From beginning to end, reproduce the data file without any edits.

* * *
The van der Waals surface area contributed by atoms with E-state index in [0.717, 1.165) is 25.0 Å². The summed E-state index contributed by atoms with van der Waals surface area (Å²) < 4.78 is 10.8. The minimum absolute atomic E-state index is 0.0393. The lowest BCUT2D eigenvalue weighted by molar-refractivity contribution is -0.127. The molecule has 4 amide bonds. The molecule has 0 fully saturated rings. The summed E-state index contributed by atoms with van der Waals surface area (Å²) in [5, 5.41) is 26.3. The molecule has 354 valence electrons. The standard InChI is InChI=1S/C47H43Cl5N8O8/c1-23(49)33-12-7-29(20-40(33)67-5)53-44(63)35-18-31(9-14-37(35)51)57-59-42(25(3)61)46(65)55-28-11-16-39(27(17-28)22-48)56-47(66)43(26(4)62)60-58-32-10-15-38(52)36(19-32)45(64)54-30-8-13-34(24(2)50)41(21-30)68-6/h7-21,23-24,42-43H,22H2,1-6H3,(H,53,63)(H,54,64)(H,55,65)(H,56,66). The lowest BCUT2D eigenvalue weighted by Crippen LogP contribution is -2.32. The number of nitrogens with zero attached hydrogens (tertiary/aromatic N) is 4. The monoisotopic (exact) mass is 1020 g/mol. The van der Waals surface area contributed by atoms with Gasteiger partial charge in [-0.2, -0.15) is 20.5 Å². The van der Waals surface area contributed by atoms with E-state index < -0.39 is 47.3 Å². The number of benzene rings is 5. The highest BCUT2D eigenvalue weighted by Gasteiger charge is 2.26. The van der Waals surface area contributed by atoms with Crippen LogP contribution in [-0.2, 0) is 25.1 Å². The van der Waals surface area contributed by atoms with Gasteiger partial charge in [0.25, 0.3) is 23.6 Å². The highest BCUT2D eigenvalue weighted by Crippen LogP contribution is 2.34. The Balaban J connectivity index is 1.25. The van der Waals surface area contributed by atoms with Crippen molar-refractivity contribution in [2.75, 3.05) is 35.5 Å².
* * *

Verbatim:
The van der Waals surface area contributed by atoms with E-state index in [0.717, 1.165) is 25.0 Å². The summed E-state index contributed by atoms with van der Waals surface area (Å²) < 4.78 is 10.8. The minimum absolute atomic E-state index is 0.0393. The lowest BCUT2D eigenvalue weighted by molar-refractivity contribution is -0.127. The molecule has 4 amide bonds. The molecule has 0 fully saturated rings. The summed E-state index contributed by atoms with van der Waals surface area (Å²) in [5, 5.41) is 26.3. The molecule has 354 valence electrons. The standard InChI is InChI=1S/C47H43Cl5N8O8/c1-23(49)33-12-7-29(20-40(33)67-5)53-44(63)35-18-31(9-14-37(35)51)57-59-42(25(3)61)46(65)55-28-11-16-39(27(17-28)22-48)56-47(66)43(26(4)62)60-58-32-10-15-38(52)36(19-32)45(64)54-30-8-13-34(24(2)50)41(21-30)68-6/h7-21,23-24,42-43H,22H2,1-6H3,(H,53,63)(H,54,64)(H,55,65)(H,56,66). The lowest BCUT2D eigenvalue weighted by Crippen LogP contribution is -2.32. The number of nitrogens with zero attached hydrogens (tertiary/aromatic N) is 4. The monoisotopic (exact) mass is 1020 g/mol. The van der Waals surface area contributed by atoms with Gasteiger partial charge in [-0.2, -0.15) is 20.5 Å². The van der Waals surface area contributed by atoms with E-state index < -0.39 is 47.3 Å². The number of benzene rings is 5. The highest BCUT2D eigenvalue weighted by Gasteiger charge is 2.26. The van der Waals surface area contributed by atoms with Crippen LogP contribution in [-0.2, 0) is 25.1 Å². The van der Waals surface area contributed by atoms with Gasteiger partial charge in [0.25, 0.3) is 23.6 Å². The highest BCUT2D eigenvalue weighted by Crippen LogP contribution is 2.34. The Balaban J connectivity index is 1.25. The van der Waals surface area contributed by atoms with Crippen molar-refractivity contribution in [2.75, 3.05) is 35.5 Å².